The Scheme was launched in February 2010, with the UK's Big Six energy suppliers as members as well as Good Energy. Ecotricity elected not to join the scheme citing concerns about the additionality rules.[19] All suppliers offer domestic tariffs, but only some have offered small business tariffs under the scheme.

The Scheme, which closed in 2015, was controlled by an independent Panel chaired by Solitaire Townsend, and the National Energy Foundation were appointed as the secretariat.

Current OFGEM regulation

In response to concerns about the lack of regulation in the market for green electricity tariffs and in order to protect consumers, OFGEM has consulted and enacted changes to the green tariff market in the UK.[1] Whereas previously the green tariff products were not subject to specific regulations, all retailers must now prove the green credentials of their products to OFGEM. The regulations have three components:[20]

  1. Electricity source - retailers need to hold sufficient Renewable Energy Guarantee of Origin Certificates to match the quantity of electricity sold. Retailers are required to submit proof of this to the regulator.
  2. Additionality - retailers also need to invest additional funds into other environmental projects.
  3. Transparency - retailers are required to inform consumers of how their tariffs benefit the environment.

Areas of controversy

There have been several areas of controversy regarding green electricity sales in the UK. These have been related to both the concept as a whole, which has been subject to criticism, but have usually manifested as disputes between the two leading green electricity companies.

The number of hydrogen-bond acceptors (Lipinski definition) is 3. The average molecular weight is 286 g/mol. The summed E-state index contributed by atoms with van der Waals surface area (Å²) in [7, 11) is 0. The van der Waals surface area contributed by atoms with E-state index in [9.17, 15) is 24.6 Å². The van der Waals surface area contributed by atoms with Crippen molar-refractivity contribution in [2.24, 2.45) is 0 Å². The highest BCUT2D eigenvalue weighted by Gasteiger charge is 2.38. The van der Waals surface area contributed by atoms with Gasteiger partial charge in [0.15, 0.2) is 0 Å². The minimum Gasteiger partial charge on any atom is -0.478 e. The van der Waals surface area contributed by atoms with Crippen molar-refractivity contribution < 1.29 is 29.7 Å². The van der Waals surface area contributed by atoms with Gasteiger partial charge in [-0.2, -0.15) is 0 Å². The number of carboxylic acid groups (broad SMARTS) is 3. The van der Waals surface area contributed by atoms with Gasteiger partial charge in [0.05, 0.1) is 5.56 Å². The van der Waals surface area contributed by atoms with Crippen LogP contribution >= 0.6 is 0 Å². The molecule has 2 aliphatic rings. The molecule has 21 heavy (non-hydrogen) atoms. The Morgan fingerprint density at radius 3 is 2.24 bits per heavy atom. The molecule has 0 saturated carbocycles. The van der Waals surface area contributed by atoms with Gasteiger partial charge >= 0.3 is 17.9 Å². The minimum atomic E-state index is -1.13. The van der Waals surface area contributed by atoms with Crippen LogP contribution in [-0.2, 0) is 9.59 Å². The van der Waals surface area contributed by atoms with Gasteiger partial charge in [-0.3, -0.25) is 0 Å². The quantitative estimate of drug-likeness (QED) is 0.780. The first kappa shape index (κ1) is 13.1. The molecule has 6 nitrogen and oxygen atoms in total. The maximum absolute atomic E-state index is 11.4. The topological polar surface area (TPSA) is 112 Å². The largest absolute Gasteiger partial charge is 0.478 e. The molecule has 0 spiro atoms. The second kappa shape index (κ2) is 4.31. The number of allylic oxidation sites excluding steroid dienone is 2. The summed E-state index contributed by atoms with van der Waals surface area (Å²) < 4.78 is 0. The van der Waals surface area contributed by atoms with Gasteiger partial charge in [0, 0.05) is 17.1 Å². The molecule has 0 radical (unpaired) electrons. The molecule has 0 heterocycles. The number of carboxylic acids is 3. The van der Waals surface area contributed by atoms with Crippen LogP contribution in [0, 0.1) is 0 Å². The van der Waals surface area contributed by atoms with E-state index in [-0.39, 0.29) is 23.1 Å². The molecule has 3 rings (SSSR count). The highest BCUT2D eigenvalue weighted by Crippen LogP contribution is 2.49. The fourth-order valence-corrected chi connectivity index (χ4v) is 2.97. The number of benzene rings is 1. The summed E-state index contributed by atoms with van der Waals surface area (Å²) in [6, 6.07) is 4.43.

Retirement of Renewable Obligation Certificates (ROCs)

In 2009 the founder of Ecotricity, Dale Vince, criticised Good Energy for their failure to retire a sufficient quantity of ROCs.[21][22] Good Energy had previously promised to retire 5% of its ROCs, but Vince claimed they had consistently retired fewer ROCs than promised. He backed this up with evidence from OFGEM. It appears that after this dispute Good Energy did increase the number of ROCs it retired, but now seems to have ceased to do this entirely.

Advertising Standards Authority Case

In 2016 Ecotricity claimed in an advertisement that it was the greenest energy supplier. This claim was disputed by Tesla Motors and subsequently thrown out.[23] The judgement faced criticism from Good Energy, with its managing director David Brooks saying “The ASA appears to have based its decision purely on data provided by Ecotricity without considering whether that data represents an objective view. Obviously, the criteria Ecotricity has chosen to measure itself against other companies has been selected to suit Ecotricity. We don’t think the ASA has considered what it calls “suitable comparative data” before reaching its conclusions." [24]